From Shannon to Chennai, there’s no stopping Compuscript
One of the implications of the information and communications technology (ICT) revolution is that business that has been up to now considered crafts has become more technology-driven. A case in point is that of Compuscript, a Shannon-based pre-press company that has evolved from a people-intensive to a technology-intensive operation.
Traditionally the focus of the new company's business was in the area of scholarly publishing, which includes academic journals and books in science, technology and medicine. Compuscript originally started by providing copy-editing services but shortly thereafter Cushley added typesetting to the company's service portfolio in response to another emerging trend.
Over the next few years the industry evolved. Authors started making much greater use of word processors, auto-pagination systems became more sophisticated and marking up changes on paper gradually gave way to onscreen copy-editing. In 1999, however, Compuscript faced a new trend, the growth of the web, which required the company to take a hard look at itself and the direction it was going in.
"Publishers saw the web as a new potential for revenue," says Lyons. "So the company shifted direction. We were no longer primarily involved in production of a paper product but also an electronic product. Our business had always been people-driven but with the development of our e-business side, it fundamentally shifted and became completely IT-driven. This wasn't just a matter of being simply IT aware, but of being able to customise products and carry out development work. It was pretty much a sea change in the mindset of the company. Initially we started supporting it by outsourcing our IT development but it became apparent that to be able to react to shifts in the marketplace we had to bring the development resources back in-house," he adds.
The company took three steps to reinvent itself. The first was the installation of a new Penta typesetting system from the US that allowed it to broaden its product offering. Compuscript's IT staff customised the software for the new system by developing specialist modules.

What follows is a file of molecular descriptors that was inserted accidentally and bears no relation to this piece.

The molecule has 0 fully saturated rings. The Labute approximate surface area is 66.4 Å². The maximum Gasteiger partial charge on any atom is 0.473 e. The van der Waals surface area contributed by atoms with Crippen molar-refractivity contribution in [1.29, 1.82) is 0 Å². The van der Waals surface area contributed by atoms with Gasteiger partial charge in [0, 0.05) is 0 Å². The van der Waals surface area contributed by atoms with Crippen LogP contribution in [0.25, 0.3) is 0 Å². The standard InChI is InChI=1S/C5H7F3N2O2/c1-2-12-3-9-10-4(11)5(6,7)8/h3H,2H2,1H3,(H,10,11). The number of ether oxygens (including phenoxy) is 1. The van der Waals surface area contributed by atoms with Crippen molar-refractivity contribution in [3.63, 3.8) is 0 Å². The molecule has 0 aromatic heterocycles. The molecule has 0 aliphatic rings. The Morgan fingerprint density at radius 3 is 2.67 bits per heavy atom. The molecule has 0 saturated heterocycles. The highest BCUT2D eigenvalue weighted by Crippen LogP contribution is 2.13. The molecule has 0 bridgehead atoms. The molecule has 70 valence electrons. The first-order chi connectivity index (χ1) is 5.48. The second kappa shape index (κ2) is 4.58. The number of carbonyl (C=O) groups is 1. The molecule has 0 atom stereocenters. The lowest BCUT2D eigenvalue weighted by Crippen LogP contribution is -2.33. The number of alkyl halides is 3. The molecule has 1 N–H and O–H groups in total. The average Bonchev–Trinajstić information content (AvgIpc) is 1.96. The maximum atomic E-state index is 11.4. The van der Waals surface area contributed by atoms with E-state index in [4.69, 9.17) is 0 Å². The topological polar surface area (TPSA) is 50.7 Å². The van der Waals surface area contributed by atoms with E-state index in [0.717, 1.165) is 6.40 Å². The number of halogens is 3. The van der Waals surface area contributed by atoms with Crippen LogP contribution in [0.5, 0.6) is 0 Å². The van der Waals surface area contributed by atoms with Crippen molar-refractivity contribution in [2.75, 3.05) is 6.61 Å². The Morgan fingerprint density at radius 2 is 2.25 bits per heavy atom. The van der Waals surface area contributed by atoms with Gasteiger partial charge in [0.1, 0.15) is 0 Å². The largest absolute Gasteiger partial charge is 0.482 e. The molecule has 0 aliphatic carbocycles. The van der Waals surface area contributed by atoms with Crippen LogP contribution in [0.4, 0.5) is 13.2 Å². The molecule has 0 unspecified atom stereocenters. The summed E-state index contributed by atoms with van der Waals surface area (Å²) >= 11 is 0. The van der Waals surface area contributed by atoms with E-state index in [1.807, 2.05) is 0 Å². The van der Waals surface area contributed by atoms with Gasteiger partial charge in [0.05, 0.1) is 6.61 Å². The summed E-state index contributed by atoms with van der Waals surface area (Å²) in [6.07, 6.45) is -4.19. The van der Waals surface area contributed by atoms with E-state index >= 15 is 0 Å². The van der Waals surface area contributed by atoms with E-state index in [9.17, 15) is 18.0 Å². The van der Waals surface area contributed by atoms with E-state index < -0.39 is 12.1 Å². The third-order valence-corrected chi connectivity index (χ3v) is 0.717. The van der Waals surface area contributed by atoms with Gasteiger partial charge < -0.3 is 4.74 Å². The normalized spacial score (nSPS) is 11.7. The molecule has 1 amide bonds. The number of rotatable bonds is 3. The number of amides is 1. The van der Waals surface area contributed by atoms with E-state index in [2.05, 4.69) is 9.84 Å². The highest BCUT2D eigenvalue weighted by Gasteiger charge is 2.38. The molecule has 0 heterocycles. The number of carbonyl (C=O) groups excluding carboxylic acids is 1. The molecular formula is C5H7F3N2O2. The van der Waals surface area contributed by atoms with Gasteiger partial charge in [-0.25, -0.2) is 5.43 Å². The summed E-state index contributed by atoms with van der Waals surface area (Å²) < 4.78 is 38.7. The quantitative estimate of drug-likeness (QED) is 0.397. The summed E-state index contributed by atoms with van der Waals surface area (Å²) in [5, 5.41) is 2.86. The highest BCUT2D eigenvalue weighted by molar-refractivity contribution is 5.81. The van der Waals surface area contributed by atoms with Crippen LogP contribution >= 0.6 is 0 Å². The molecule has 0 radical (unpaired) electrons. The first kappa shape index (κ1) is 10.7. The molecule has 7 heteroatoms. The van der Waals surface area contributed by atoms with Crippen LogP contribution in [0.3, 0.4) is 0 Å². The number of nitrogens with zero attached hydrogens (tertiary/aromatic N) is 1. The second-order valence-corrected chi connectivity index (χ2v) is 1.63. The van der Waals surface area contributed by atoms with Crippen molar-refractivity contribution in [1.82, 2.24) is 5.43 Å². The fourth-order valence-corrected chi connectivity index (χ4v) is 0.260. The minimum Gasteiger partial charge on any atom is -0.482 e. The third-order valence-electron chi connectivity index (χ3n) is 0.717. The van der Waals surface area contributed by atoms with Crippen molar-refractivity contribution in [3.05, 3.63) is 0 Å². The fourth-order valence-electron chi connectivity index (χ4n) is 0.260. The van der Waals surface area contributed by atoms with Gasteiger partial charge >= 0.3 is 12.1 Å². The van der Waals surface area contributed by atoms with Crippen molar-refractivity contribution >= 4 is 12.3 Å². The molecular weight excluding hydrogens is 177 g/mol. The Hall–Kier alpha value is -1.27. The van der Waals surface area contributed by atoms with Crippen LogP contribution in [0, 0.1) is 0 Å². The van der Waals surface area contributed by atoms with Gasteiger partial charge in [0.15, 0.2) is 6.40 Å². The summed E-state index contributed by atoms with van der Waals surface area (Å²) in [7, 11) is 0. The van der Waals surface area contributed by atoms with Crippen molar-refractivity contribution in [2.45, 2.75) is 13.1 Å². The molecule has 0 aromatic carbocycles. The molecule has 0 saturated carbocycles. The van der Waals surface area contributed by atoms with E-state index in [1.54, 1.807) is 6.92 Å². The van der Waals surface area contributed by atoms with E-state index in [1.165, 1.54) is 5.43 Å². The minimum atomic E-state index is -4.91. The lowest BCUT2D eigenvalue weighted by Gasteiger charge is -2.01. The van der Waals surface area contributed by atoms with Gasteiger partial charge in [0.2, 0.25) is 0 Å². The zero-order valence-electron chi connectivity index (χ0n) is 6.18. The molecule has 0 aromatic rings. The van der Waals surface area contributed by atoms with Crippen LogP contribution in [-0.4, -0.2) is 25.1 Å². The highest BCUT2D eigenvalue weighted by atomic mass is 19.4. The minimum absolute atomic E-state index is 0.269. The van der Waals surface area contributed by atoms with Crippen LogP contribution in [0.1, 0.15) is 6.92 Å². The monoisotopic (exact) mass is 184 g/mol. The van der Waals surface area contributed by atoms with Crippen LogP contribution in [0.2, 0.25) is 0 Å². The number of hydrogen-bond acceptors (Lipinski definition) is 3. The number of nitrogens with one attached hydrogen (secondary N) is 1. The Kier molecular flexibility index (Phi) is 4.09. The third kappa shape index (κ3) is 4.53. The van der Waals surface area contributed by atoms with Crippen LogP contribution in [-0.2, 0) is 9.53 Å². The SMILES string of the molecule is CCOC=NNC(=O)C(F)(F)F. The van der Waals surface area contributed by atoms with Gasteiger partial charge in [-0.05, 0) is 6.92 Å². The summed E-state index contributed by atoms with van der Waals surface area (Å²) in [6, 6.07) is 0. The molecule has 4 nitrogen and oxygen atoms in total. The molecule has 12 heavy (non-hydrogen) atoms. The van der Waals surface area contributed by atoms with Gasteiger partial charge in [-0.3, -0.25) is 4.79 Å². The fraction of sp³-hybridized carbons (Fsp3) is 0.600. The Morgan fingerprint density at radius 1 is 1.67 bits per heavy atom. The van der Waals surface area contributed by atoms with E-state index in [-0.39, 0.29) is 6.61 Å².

The second step was the creation of a new portal intranet/extranet to enable suppliers and clients to interface with the company. With Compuscript's tracking and management system, the company is able to seamlessly send and collect work outsourced to freelancers and subcontractors as well as track all jobs and processes internally and reduce communications costs.
The third, most recent step was the most audacious. The company opened an office in Chennai, India. "In the late Nineties, at the height of the Celtic tiger, finding and being able to afford IT resources was very difficult," says Lyons. "We started to look abroad and started hiring from India and we still have two employees who have been with us since the process of change began." When faced with competition from the sub-continent, Compuscript took a close look at outsourcing and found that having employees with local knowledge was a distinct advantage. "Our people had knowledge of conditions on the ground in India. They knew who could do the job and helped us to develop a network within India," he explains.
The company employs a total of about 40 people, split more or less evenly between Shannon and Chennai. In addition, it manages a freelance network of about 20 individuals.
"Our operation is now completely electronic," says Lyons. "We are at a stage with one of our customers where it has an online submission system. Papers submitted electronically are sent for peer review and once accepted are sent directly to us. We carry out the editing and send the text to the author in PDF format with a note explaining what he or she has to do. We also pick up the XML [extensible markup language] data and send it to the publisher that publishes it on the web as an uncorrected proof. This is actually the first time the publisher sees the text. The authors return papers to us individually and we make the corrections in XML. We also do all the graphics processing and produce a revised proof that is returned to the publisher for publication on the web as a corrected proof. The publisher then notifies us electronically to pull together 10 or so papers and to paginate them to make up a publication," he adds.
Compuscript is also launching a new venture — Internationalscienceediting.com. According to Lyons, because editors have so many excellent academic papers from which to choose, they reject otherwise good papers on the grounds that the English is of poor quality. "We are targeting our service at non-native English speaking academics. Copy-editing will be done by an English-speaking copy editor educated to postgraduate level. This will be an online service. The author will be able to submit electronically and track progress online," he explains.
"We wouldn't be able to exist without ICT. It has been both a disadvantage and an advantage. It has opened us up to competition from the global market but it also allows us to take advantage of economies of scale. Our online management system allows our employees in India to work closely with those in Shannon and we can work with customers in different time zones," he concludes.
By David Stewart